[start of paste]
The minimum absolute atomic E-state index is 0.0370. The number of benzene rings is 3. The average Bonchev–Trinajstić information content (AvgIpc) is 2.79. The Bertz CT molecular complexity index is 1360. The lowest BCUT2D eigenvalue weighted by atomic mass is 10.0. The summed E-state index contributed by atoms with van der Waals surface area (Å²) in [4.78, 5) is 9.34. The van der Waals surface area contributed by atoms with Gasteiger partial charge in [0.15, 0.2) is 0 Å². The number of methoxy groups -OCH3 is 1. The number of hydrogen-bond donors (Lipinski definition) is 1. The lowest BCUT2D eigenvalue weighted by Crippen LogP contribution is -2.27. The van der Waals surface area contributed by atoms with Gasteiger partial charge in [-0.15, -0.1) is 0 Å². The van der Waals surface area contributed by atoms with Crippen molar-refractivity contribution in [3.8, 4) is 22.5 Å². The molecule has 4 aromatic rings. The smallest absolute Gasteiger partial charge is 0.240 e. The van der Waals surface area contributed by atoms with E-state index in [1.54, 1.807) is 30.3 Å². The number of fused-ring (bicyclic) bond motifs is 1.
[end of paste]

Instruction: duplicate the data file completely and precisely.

The minimum absolute atomic E-state index is 0.0370. The number of benzene rings is 3. The average Bonchev–Trinajstić information content (AvgIpc) is 2.79. The Bertz CT molecular complexity index is 1360. The lowest BCUT2D eigenvalue weighted by atomic mass is 10.0. The summed E-state index contributed by atoms with van der Waals surface area (Å²) in [4.78, 5) is 9.34. The van der Waals surface area contributed by atoms with Gasteiger partial charge in [0.15, 0.2) is 0 Å². The number of methoxy groups -OCH3 is 1. The number of hydrogen-bond donors (Lipinski definition) is 1. The lowest BCUT2D eigenvalue weighted by Crippen LogP contribution is -2.27. The van der Waals surface area contributed by atoms with Gasteiger partial charge in [-0.15, -0.1) is 0 Å². The van der Waals surface area contributed by atoms with Crippen molar-refractivity contribution in [3.8, 4) is 22.5 Å². The molecule has 4 aromatic rings. The smallest absolute Gasteiger partial charge is 0.240 e. The van der Waals surface area contributed by atoms with E-state index in [1.54, 1.807) is 30.3 Å². The number of fused-ring (bicyclic) bond motifs is 1.